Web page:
Lockdales, Coins and Militaria, 27/28 March

Lockdales, Coins and Militaria, 27/28 March

Lockdales held an auction of coins and militaria on 27-28 March 2021. The sale included Roman and British hammered coins, including part II of the Isabella collection of short cross pennies. There are also several later gold coins. The auction catalogue is available here.

In addition to the hammer price, there is a Buyer’s Premium of 21.6% (inc VAT).

Highlighted Lot

Lot 1854, Edward III Noble

Edward III gold noble, Fourth Coinage, “Treaty B” Calais type C

Introduction of the noble

In August 1344, Edward III decided to strike a gold unit of 80 pence to be called the noble. The contract for the new coinage was awarded to a Perceval de Porche, from Lucca, Italy. If this was his design, he produced a masterpiece, which persisted in a similar form to the reign of James I. The design combined the four most popular symbols of England at the time, following the famous sea victory at Sluys in 1340: the king, ship, sword and power of the sea.

Treaty Period

Following the Treaty of Bretigny in 1360, Edward relinquished his claim to the French throne and this title was removed from his coinage. The Treaty of Bretigny was abrogated on 3 June 1369 and dies made subsequent to that date had the French title restored. Mules exist of Treaty and post-Treaty dies, indicating that Treaty nobles could have been struck for a short period after the Treaty ended, from the existing dies.

Treaty B coinage

Treaty period coinage can be divided into Treaty A and Treaty B. Treaty A coinage had the same poor style and finish of previous coins, the quality of which had been steadily deteriorating. On 18 June 1361, Robert de Porche (presumably a kinsman of Perceval) was appointed to reorganise the wok of the Tower mint.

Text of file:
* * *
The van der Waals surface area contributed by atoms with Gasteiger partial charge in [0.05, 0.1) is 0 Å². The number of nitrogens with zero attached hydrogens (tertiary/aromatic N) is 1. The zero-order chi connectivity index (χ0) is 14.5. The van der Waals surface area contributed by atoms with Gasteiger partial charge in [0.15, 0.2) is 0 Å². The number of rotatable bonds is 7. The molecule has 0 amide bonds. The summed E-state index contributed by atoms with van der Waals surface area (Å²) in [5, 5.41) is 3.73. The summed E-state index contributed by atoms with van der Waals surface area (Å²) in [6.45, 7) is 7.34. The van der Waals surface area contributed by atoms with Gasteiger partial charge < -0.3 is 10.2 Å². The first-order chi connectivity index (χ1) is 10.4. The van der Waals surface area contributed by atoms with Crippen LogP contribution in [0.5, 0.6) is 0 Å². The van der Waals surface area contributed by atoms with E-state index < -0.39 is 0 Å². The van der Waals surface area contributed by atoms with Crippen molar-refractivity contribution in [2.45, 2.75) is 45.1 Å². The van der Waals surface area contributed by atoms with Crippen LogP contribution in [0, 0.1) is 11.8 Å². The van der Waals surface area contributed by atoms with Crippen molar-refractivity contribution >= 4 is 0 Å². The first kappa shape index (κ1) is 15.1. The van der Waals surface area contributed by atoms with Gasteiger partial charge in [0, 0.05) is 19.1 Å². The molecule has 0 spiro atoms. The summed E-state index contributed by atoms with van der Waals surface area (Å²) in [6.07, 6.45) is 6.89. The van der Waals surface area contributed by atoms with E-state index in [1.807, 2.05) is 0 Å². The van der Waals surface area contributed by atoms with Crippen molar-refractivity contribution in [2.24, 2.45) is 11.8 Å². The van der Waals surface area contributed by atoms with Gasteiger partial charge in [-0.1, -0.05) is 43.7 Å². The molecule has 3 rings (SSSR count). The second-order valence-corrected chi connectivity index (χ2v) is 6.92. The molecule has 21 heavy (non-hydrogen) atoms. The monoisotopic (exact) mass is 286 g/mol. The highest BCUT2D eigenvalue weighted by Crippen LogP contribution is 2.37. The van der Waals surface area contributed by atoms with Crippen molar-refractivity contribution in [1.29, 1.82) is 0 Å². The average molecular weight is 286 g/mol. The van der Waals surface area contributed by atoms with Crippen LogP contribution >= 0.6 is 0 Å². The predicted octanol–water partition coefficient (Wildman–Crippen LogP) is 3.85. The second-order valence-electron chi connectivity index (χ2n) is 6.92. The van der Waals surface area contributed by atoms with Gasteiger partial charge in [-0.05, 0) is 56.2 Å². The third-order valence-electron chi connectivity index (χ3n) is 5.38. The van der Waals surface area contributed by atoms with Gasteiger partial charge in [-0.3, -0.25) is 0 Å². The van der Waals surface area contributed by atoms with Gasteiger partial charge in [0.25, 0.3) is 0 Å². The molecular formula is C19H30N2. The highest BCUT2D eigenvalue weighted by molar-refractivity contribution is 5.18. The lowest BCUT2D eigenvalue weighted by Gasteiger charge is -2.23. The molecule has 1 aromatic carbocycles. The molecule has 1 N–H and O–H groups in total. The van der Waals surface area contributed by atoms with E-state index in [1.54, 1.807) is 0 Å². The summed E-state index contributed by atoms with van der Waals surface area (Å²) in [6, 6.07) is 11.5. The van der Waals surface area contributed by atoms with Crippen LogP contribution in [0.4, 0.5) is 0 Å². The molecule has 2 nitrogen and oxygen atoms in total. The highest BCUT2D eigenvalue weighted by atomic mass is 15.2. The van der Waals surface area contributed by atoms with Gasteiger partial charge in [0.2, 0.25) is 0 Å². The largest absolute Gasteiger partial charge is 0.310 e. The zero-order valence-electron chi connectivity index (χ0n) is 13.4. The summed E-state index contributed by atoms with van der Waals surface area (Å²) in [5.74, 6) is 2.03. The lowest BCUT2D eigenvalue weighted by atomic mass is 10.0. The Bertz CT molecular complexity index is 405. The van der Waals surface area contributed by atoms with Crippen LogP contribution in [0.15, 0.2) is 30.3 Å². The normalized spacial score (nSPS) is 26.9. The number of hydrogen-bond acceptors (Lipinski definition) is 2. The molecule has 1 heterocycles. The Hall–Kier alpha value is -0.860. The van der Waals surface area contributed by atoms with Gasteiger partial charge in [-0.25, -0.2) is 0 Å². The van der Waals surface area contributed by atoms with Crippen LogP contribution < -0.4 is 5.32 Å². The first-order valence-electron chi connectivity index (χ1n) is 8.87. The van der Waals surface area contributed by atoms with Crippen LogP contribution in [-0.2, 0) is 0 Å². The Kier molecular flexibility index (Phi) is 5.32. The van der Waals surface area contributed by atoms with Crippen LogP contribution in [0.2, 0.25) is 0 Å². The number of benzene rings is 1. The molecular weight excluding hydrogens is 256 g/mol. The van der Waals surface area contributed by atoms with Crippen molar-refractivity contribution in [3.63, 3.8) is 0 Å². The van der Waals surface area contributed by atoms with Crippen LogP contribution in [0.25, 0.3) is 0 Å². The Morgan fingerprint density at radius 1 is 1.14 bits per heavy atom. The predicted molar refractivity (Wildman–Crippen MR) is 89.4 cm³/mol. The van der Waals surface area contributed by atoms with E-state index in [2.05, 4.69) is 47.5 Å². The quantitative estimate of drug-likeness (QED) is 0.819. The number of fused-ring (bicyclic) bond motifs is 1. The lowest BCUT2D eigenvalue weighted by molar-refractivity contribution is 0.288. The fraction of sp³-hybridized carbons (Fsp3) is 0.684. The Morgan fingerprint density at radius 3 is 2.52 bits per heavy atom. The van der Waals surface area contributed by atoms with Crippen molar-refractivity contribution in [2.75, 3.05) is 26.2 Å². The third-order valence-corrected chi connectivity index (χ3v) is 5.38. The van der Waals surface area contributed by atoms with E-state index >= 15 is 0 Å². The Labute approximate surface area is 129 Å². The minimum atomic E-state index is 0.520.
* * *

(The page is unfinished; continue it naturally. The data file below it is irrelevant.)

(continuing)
The Treaty B coinage represents the highest level of workmanship reached during the reign of Edward III. The evidence of a clean break from the Treaty A coinage is the lack of mules of the two. As this coin demonstrates, Treaty B nobles can be distinguished by their neat design, well-proportioned ship, “ED” above the bowsprit and the young smiling face of the king. In addition the king’s Aquitaine title is shown as AQT rather than AQVTA or ACQ on the Treaty A noble.

Calais Mint

In February 1363, Calais mint was opened. It’s gold coin production was about 75% of the Tower mint.

Calais nobles are distinguished from the Tower coins by the C (for Calais) in the centre of the reverse, in place of E (for Edward).  Calais nobles can also have a flag flying from the after-castle of the ship, as this coin does.

Lawrence's Calais types

In The Coinage of Edward III From 1351, (1933) , Lawrence classified Calais Nobles into 4 types. This is type C, shown by the voided quatrefoil before ED and the saltires either side of the retrograde Z.

Estimate

Estimate: £6,000 – £8,000

Hammer: £7,600

References

Lawrence, L. A. “THE COINAGE OF EDWARD III FROM 1351. Part IV.” The Numismatic Chronicle and Journal of the Royal Numismatic Society, vol. 13, no. 49, 1933, pp. 15–79.

POTTER, W. J. W. “THE GOLD COINAGES OF EDWARD III: PART II. (A) THE TREATY PERIOD (1361-9).” The Numismatic Chronicle and Journal of the Royal Numismatic Society, vol. 4, 1964, pp. 305–318

Dolley, R. H. M. “MASTER PERCIVAL DE PORCHE OF ‘LUK’—ITALIAN OR LIÉGEOIS?” The Numismatic Chronicle and Journal of the Royal Numismatic Society, vol. 5, 1965, pp. 201–203

Selected lots

Below are my picks from the other lots. 

All images are © Lockdales. Click an image to enlarge

lot 1837, Quarter Stater

A gold Trinovantian quarter stater of Dubnovellaunos, c.30 BC-14 AD

 

Estimate: £80 – £120

Hammer: £700

Lot 1846, Claudius and Nero Denarius

 

Lugdunum Mint 50 AD. Rare.

 

Estimate: £550 – £600

Hammer: £480

Lot 1847, Cnut, Penny

Reverse reads: PVLFPINE ON LVND, moneyer Wulfine of London mint.

Coin is ex “Cambridge hoard”

Estimate: £450 – £550

Hammer: £800

Lot 1954, Mark Antony and Octavian, Denarius

This denarius is a curiosity due to the significant double striking of the reverse. This has caused some of the design to be absent and give the false impression that the die was too small for the flan,

 

Estimate: £500 – £600

Hammer: £500

Lot 1962, Stephen, Penny

 

Estimate: £400 – £600

Hammer: £340

0 0 votes
Article Rating
Subscribe
Notify of
guest
0 Comments
Inline Feedbacks
View all comments